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Did you set any goals for 2020? After two months, are you on target to achieve them? One of my goals for 2020 was to recommit myself to reading widely. My February reading ended up being heavy in leadership material.

One challenge to reading is that you’re almost guaranteed to get some lame books, no matter how hard you work at screening them. Despite this risk, I was pleased to really enjoy every book I read this month. If you want to grow as a leader, these resources will take your leadership to the next level.

Didn’t See It Coming

Carey Nieuwhof

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I’ve long been a fan of Carey’s podcast (which you should check out if you haven’t), but this was my first venture into his books. He addresses seven challenges that every leader experiences, but few expect. Nieuwhof identifies these challenges as Cynicism, Compromise, Disconnection, Irrelevance, Pride, Burnout, and Emptiness. Each challenge is split into two chapters – one for diagnosis and one for growth.

At this stage in my life, his chapters on Irrelevance and Disconnection resonated deeply with me. I’ve spent the last ten years investing heavily in young adults, teenagers, and children. Do you know what I see from most adults? People who don’t want to be irrelevant or disconnected from the next generation … but they are. I doubt every chapter will profoundly impact you right now, but this is a book that needs to be on your shelf … and probably needed to be there last week.

My Favorite Quote: “Your competency leaves the first impression, but your character leaves the lasting impression. The crowd is intrigued by your competency, but your family and close friends are influenced by your character.”

Death by Meeting

Patrick Lencioni

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I was in college when I first encountered Lencioni’s classic, 5 Dysfunctions of a TeamDespite loving that book, it took me over a decade to read anything else from him. Death by Meeting was actually suggested to me by a friend, and it didn’t disappoint – I couldn’t put it down. It took me all of two days to read it – and my only reading time was between our kids going to bed and me going to bed! If you’re new to Lencioni, he writes in fables to communicate a larger point, with a brief overview of the key takeaways at the end. He’ll draw you in to the story while challenging your thinking.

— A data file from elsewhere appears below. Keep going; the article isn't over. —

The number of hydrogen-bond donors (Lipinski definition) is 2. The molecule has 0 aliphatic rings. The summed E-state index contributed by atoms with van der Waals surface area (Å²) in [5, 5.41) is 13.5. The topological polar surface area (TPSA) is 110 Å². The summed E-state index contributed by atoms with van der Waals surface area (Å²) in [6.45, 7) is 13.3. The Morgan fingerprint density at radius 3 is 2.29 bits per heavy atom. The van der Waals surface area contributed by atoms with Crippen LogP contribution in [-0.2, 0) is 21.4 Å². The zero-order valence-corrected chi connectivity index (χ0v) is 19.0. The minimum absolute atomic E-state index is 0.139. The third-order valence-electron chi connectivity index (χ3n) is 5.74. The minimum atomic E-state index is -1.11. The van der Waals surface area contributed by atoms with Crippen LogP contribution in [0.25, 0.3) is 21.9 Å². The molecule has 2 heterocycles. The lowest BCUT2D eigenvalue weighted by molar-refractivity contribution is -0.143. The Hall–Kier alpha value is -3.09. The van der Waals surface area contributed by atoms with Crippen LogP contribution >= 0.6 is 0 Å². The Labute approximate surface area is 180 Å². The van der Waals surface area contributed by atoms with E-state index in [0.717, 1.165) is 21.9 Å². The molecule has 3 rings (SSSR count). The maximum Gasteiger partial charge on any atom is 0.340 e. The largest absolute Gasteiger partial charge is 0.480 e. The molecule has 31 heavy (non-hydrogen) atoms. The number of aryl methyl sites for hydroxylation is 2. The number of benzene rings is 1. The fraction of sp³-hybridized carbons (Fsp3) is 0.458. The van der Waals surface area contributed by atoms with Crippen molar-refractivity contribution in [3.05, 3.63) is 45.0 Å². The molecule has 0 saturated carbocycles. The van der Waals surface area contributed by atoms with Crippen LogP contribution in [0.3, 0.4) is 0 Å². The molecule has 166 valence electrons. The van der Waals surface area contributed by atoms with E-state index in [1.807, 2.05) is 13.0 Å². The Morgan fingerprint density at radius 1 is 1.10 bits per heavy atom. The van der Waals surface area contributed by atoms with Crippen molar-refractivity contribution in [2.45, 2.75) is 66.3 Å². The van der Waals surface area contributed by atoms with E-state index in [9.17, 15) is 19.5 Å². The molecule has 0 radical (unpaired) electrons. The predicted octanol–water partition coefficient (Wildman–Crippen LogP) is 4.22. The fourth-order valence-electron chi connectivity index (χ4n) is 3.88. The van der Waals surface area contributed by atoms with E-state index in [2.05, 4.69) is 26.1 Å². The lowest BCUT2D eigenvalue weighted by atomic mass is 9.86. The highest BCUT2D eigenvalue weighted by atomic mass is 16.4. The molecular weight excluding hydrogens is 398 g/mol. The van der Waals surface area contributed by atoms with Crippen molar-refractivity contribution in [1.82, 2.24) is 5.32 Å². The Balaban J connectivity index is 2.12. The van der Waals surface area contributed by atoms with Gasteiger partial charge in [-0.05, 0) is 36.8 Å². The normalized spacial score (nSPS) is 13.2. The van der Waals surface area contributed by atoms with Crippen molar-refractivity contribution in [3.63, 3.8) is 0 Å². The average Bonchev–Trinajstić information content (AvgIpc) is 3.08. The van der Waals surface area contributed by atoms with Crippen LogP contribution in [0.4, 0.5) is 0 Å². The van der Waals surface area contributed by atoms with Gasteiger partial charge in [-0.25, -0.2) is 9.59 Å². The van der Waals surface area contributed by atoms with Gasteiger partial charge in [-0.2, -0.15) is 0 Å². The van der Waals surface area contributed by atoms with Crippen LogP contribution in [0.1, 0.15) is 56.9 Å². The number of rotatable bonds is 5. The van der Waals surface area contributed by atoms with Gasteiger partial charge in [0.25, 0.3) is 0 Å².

If your organization wastes any time in meetings, you need this book. That’s code for saying you need this book. You don’t run the meetings? Doesn’t matter – leadership is influence, not authority. You’re a stay at home mom? Doesn’t matter – it will help you re-think communication with your husband. You’re a HS coach? It will transform your effectiveness in leading your team. Stop reading this post and order the book. You won’t regret it.

My Favorite Quote: “Employees aren’t expecting Hamlet, but they’re certainly looking for a reason to care. And that’s what the leader of a meeting should be giving them.”

Deep Work

Cal Newport

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Reading Deep Work was half refreshing, half drinking out of a fire hose, and half fascinating story-telling. You see what I did there, right? Newport is a gifted writer and this book is incredibly compelling. If you want to accomplish more, especially in areas that require heavy duty brain work, Deep Work is a must-read.

Cal does a great job of establishing the value of what he calls “deep work” and then outlining how everyone can grow in it. Don’t be fooled – he maps out a difficult road. But in the end, the pain of eliminating distraction is well worth it in the end.

My Favorite Quote: “If you can’t learn, you can’t thrive … to learn requires intense concentration.”

The Supremacy of God in Preaching

John Piper

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John Piper is a gift to the world and this particular book is just another example. This is the outlier in my list in that you probably won’t buy it if you aren’t a preacher. But if you are, you need to get it. Many of Piper’s recent books sounds redundant (in my humble opinion), but this is an older work, and rings true with more authenticity.

Piper’s central premise is that people are desperate to experience the greatness of God, which must be given to them in preaching. It’s classic Piper at his best. The first section in particular is phenomenal. The 3rd edition comes in at just under 150 pages, so it’s not a scholarly volume and won’t take you that long to read. If you want your preaching to exalt God, move others toward God, and bear eternal fruit, pick up this book and follow Piper’s advice.

My Favorite Quote: “It is not the job of the Christian preacher to give people moral or psychological pep talks about how to get along in the world. When that is needed, someone else can do it. But most of our people have no one, no one in the world, to tell them, week in and week out, about the supreme beauty and majesty of God.”

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